Monday, 8 October 2007

Thinking about Benoit Philippe Art Studio Limited?

Artists of the past, since medieval time, employed assistants and apprentices in their studio (Rubens counted many, included the gifted van Dyck who made a name for himself). Some contemporary established artists still have assistants who take in charge part of the execution of the work and deal with anciliary activities.

Most of us work and create alone, so why should you think of yourself as a business employing a skilled workforce?

In the book
E-myth Revisited, Michael E. Gerber promotes the idea of creating an organisation chart of your business with the different functions. He explains how the exercise is valuable, even if you are a one-person business. It forces you to work “on your business” rather than “in your business”.

In Mark Forster’s book Get Everything Done and Still Have Time to Play, he gives an additional reason to do that from a productivity standpoint: “Employing yourself gives you a degree of detachment from your work”. He gives some compelling examples of how we do things easily for friends that we struggle to do the same task for ourselves. There is a French saying that reads “Les cordonniers sont les plus mal chaussés.” (Cobblers wear the worst shoes).

Mark Forster's blog has an excellent article titled “Employ yourself” on this topic. He explains that if you dread doing your accounts, you should appoint yourself accountant for a day per month. During this time, this is your job for your artist company. So, it becomes harder to evade. You also know that at a precise point, the accountant will leave and the artist will be able to create without bookkeeping worries at the back of his mind.

Taking my own practice, I found five areas:

  • Operation (which includes the actual artistic creation)
  • Marketing
  • Finance
  • Sales
  • Support (Information technology, legal, etc.)

What is the point of spending time dreaming of your large organisation if you are a one-person only practice? There are multiple benefits to this exercise:

  • It forces you to look beyond the creative side of your artist practice: It is easy to neglect the business aspect of being an artist. When you have completed the organisation chart, you realise that painting is only one strand of your trade.

  • You can identify gaps in your business practice. Once you identified the different roles, you can write the job descriptions with the activities and tasks assigned to the different members of your organisation. If one person has a job that you are not currently doing, you know this is a gap you must fill in. Below is an example for what the Marketing function could cover.

  • You can allocate your time more effectively: How many hours do you need to dedicate to the business side of your practice? How many hours per month you need to accomplish the projects allocated to your different functions?

  • You can train yourself more efficiently. Once you know what activities you are covering, work on a training plan in the same way you would do for a business. Do you know about accounting? How good are you at PR activities? etc. This way, you have a chance to escape the “Jack of all trades, master of none” syndrome.

  • Clarify your goals and action plan. By writing down who’s doing what in your organisation, you can better define priorities in a balanced way.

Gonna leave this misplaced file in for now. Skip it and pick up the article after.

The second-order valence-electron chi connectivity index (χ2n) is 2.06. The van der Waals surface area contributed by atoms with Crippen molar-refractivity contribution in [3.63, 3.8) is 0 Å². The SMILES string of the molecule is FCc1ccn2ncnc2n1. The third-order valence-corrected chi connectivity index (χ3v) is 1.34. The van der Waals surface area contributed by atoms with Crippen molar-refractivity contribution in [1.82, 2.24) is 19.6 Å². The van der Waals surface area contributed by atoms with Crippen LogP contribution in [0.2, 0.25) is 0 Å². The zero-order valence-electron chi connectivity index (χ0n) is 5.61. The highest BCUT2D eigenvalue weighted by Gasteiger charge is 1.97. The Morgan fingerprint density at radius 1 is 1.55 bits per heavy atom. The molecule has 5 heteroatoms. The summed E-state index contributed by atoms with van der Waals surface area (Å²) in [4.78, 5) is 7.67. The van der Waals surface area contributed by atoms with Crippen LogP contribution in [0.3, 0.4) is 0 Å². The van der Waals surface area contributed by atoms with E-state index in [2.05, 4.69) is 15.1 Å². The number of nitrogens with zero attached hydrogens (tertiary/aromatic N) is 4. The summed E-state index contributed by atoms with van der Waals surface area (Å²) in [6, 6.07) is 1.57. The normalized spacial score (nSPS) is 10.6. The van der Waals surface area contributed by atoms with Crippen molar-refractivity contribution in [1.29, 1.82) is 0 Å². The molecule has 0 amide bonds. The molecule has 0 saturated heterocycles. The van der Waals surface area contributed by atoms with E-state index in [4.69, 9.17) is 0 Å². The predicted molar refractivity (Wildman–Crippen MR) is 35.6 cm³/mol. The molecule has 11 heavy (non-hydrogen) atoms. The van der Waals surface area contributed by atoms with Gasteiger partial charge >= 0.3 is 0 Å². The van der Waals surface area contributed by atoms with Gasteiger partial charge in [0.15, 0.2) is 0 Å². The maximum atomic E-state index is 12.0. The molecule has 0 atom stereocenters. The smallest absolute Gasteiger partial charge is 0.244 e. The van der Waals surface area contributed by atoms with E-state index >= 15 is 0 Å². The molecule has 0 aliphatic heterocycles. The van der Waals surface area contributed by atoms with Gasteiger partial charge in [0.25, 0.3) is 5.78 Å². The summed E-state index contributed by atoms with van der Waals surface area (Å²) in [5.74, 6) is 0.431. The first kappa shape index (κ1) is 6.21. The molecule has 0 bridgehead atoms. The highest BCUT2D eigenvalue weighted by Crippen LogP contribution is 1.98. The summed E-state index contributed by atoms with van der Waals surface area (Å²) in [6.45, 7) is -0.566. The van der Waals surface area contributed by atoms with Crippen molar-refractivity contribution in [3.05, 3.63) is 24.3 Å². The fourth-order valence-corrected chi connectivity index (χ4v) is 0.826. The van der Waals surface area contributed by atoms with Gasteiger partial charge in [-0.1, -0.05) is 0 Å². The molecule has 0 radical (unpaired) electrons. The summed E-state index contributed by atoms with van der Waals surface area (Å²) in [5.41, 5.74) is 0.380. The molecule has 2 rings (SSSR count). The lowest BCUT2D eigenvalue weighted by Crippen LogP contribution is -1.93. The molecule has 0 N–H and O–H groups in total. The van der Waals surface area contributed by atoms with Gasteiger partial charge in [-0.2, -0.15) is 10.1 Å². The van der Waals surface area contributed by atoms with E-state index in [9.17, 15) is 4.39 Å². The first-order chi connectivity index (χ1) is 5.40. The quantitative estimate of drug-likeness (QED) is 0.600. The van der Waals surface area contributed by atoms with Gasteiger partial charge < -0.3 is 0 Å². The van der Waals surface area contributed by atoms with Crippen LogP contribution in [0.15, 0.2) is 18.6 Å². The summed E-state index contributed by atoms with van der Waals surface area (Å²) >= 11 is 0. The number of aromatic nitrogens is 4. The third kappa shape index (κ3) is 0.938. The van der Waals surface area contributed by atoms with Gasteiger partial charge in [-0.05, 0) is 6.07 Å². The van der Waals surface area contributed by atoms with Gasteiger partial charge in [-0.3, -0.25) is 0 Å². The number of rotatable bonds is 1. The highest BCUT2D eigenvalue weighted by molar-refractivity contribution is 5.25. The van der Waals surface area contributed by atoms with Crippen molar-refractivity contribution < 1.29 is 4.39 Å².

• Make your goals achievable by breaking them down: Aspirations and visions are great to lead you where you want, but you must translate them into projects and then define the next action to get each project moving. Each member of your organisation should have at least one project with one defined next action. Big aspirations (e.g. “I want to make a leaving from my art”) can look daunting until you bring them down to earth and anchor them into reality with a next immediate action you can take to move in the right direction.

  • Keeps you focussed: This comes back to a comment already made. By separating roles, you can concentrate on the task at hand for a given role. You avoid the situation where the artist is in charge of the accounts and the sales person manages the finance.

  • You can write procedure manuals: This idea is also at the centre of the “E-myth Revisited” which recommends applying to any small or medium business the turn key concept used in franchising. In a nutshell, you need to structure your business in a way that would enable anyone to step in and run it. How do you do that? By documenting every aspect of your business into procedure manuals that, when followed step by step, will give a predictable, consistent and high standard of service. You may think that painting is such a personal skill that this is not relevant to an artist. But what about your marketing manager, your account, your supply manager?… To give you an example, you can write a checklist on how to create and upload a new page onto your website.

It’s time to put the idea into practice. Take an A3 sheet of paper and put your name in a box at the top of the page. Underneath, write “Artist, CEO”. Then create your organisation and start working on your business.

Worth reading

E-myth Revisited

Get Everything Done and Still Have Time to Play

Mark Forster's blog : highly recommended.


Alyson B. Stanfield said...

Very nice post. This book, which I've certainly heard of before, was recommended to me by someone else this past weekend. I think it's a sign that I must get it and read it.

Benoit Philippe said...

Thank you Alyson. This comment means a lot to me. I look forward to reading your book "I’d Rather Be in the Studio!" when it is released.